Tasmanians will be able to claim vouchers for intrastate tourism activities on a ‘first in, best dressed’ basis, Premier Peter Gutwein has confirmed.
Through the $7.5 million Make Yourself At Home travel voucher scheme, vouchers will be available for accommodation stays between Sunday and Thursday and tourism experiences on any day of the week.
The scheme will run from September 7 to December 1, including the school holidays, and Tasmanians are not required to travel outside their municipality to use a voucher.
Mr Gutwein announced on Thursday registrations for the vouchers would open on the Make Yourself At Home website from 9am on Monday, September 7.
There will also be a helpline to assist people through the registration process.
“This is a first in, best dressed scenario. I would expect we will have thousands of hits on the website that Monday morning,” Mr Gutwein said.
“Tasmanians will pay and undertake their travel activity and they can then claim the value of their vouchers for eligible accommodation or an eligible travel experience.
“They will be able to do this through the provision of valid receipts for the eligible travel activity and will be reimbursed the value of their voucher into their nominated bank account.”
Mr Gutwein said when a person registers for a voucher they will be provided a unique identifier number which they can use for their booking.
“You will have your voucher and you will know when you go and have your tourism experience you will get a refund,” he said.
In other news:
The vouchers are available to Tasmanian residents aged 18 and over.
Once vouchers have been redeemed, Tasmanians can apply for additional vouchers if they are available.
The vouchers will be available for one adult, two adults or for a family, with vouchers available for up to three children.
One adult can register for one $100 accommodation voucher and one $50 experience voucher.
A couple will be able to access up to two $100 accommodation vouchers which must be used on separate nights and they will be able to access two $50 experience vouchers.
There is a package of up to $550 available for families.
Families of up to two adults can access $150 per night for up to two nights of accommodation.
In a family, two adults and up to three children can access a $50 experience voucher each.
“For example, you might be a family of five from Launceston who chooses to stay three nights on the West Coast,” Mr Gutwein said.
“You could potentially claim up to $300 for your stay in a B&B or hotel in the region and up to $250 for a boat cruise or a ride on the West Coast Wilderness Railway.
“The voucher incentive scheme will encourage intrastate visitation and will encourage Tasmanians to get out and experience their home state, the most unique and beautiful place in the world.”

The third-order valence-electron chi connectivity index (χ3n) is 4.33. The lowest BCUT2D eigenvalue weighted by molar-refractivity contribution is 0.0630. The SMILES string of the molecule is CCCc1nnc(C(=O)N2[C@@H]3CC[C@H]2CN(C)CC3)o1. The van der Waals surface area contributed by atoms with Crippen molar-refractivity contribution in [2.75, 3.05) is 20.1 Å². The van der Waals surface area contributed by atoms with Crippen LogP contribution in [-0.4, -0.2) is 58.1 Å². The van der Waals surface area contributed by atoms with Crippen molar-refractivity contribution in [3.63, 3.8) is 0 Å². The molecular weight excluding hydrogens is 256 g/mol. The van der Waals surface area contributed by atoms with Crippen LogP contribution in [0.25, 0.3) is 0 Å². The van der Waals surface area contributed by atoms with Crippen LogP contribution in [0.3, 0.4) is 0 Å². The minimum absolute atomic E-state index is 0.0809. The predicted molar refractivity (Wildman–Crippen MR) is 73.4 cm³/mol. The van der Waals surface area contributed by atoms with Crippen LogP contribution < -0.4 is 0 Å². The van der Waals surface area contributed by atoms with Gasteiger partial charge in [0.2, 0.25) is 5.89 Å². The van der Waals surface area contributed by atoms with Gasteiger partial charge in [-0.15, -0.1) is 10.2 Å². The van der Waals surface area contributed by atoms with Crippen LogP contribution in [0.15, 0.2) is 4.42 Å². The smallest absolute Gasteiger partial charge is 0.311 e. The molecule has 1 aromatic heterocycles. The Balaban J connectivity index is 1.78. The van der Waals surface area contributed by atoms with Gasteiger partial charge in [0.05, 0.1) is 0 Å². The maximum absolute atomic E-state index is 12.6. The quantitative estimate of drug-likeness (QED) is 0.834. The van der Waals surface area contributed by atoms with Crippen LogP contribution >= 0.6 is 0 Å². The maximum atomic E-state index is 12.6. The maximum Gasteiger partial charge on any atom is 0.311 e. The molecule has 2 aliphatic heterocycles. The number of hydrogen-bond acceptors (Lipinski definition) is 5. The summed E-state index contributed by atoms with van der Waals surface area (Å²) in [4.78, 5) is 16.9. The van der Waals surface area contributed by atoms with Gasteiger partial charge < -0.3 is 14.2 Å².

Mr Gutwein said the scheme would encourage Tasmanians to also spend money on petrol and food around the state.
But Tasmanian Hospitality Association chief executive Steve Old said the hospitality side of the tourism sector had been left behind and the vouchers should be valid for venues or certain events.
“They should be helping out all parts of the industry, not certain parts of it,” Mr Old said.
“Our restaurants, cafes and eateries are bleeding at the moment. Hospitality has been hardest hit through this and we are not getting a lot of assistance.
“I can sympathise as to why you can’t use it on alcohol but I can’t understand why you shouldn’t be able to use it to have a meal.”
TasCOSS chief executive Adrienne Picone said the government had an obligation to make sure the travel vouchers were accessible for all Tasmanians.
“We know Tasmanians have lower levels of digital literacy and access that other states and jurisdictions; in some Tasmanians towns as many as 30 per cent of households do not have access to the internet,” Ms Picone said.
“ABS data shows that 25 of the 28 suburbs in Tasmania where more than 20 per cent of the dwellings did not have internet access are in areas of highest socio-economic disadvantage.
“More than one-third of these suburbs are on the North-West and West Coast of Tasmania.”
Labor leader Rebecca White welcomed the initiative but said there were a few issues with the scheme including around equity of access.
“There might be people who miss out because they don’t have a computer or they don’t have internet access,” Ms White said.
“The way the scheme is designed will exclude many in the industry who would have hoped to benefit – cafes, restaurants and events such as comedy shows or theatre productions won’t qualify.
“The omission of these businesses by the government ignores the significant contribution the hospitality sector and creative industries make to the visitor economy.”
Greens leader Cassy O’Connor encouraged every Tasmanian who could to access the vouchers and get out and see the beautiful island.
Ms O’Connor said she hoped the fact it was a rebate scheme would not be a disincentive.
“It’s better than handing out money up front because it makes sure money is spent in local communities,” she said.